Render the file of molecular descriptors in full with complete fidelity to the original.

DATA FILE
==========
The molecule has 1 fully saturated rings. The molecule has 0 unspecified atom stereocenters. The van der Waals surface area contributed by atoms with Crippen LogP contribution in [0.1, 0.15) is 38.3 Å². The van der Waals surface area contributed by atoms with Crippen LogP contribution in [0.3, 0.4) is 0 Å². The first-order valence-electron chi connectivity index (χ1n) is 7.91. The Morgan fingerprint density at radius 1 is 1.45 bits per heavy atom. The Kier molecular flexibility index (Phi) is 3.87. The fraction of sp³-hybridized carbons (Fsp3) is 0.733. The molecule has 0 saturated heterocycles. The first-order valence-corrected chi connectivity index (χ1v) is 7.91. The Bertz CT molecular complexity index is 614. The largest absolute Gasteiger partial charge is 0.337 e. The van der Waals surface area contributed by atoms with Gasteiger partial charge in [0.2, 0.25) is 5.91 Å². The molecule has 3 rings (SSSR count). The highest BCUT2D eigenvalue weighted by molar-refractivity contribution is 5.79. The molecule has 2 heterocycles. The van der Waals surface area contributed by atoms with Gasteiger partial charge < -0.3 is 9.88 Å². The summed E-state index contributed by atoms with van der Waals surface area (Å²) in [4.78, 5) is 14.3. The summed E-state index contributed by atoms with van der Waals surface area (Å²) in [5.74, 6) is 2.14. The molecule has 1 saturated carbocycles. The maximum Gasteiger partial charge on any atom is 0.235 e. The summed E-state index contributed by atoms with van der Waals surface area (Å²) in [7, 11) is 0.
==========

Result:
The molecule has 1 fully saturated rings. The molecule has 0 unspecified atom stereocenters. The van der Waals surface area contributed by atoms with Crippen LogP contribution in [0.1, 0.15) is 38.3 Å². The van der Waals surface area contributed by atoms with Crippen LogP contribution in [0.3, 0.4) is 0 Å². The first-order valence-electron chi connectivity index (χ1n) is 7.91. The Morgan fingerprint density at radius 1 is 1.45 bits per heavy atom. The Kier molecular flexibility index (Phi) is 3.87. The fraction of sp³-hybridized carbons (Fsp3) is 0.733. The molecule has 0 saturated heterocycles. The first-order valence-corrected chi connectivity index (χ1v) is 7.91. The Bertz CT molecular complexity index is 614. The largest absolute Gasteiger partial charge is 0.337 e. The van der Waals surface area contributed by atoms with Gasteiger partial charge in [0.2, 0.25) is 5.91 Å². The molecule has 3 rings (SSSR count). The highest BCUT2D eigenvalue weighted by molar-refractivity contribution is 5.79. The molecule has 2 heterocycles. The van der Waals surface area contributed by atoms with Gasteiger partial charge < -0.3 is 9.88 Å². The summed E-state index contributed by atoms with van der Waals surface area (Å²) in [4.78, 5) is 14.3. The summed E-state index contributed by atoms with van der Waals surface area (Å²) in [5.74, 6) is 2.14. The molecule has 1 saturated carbocycles. The maximum Gasteiger partial charge on any atom is 0.235 e. The summed E-state index contributed by atoms with van der Waals surface area (Å²) in [7, 11) is 0.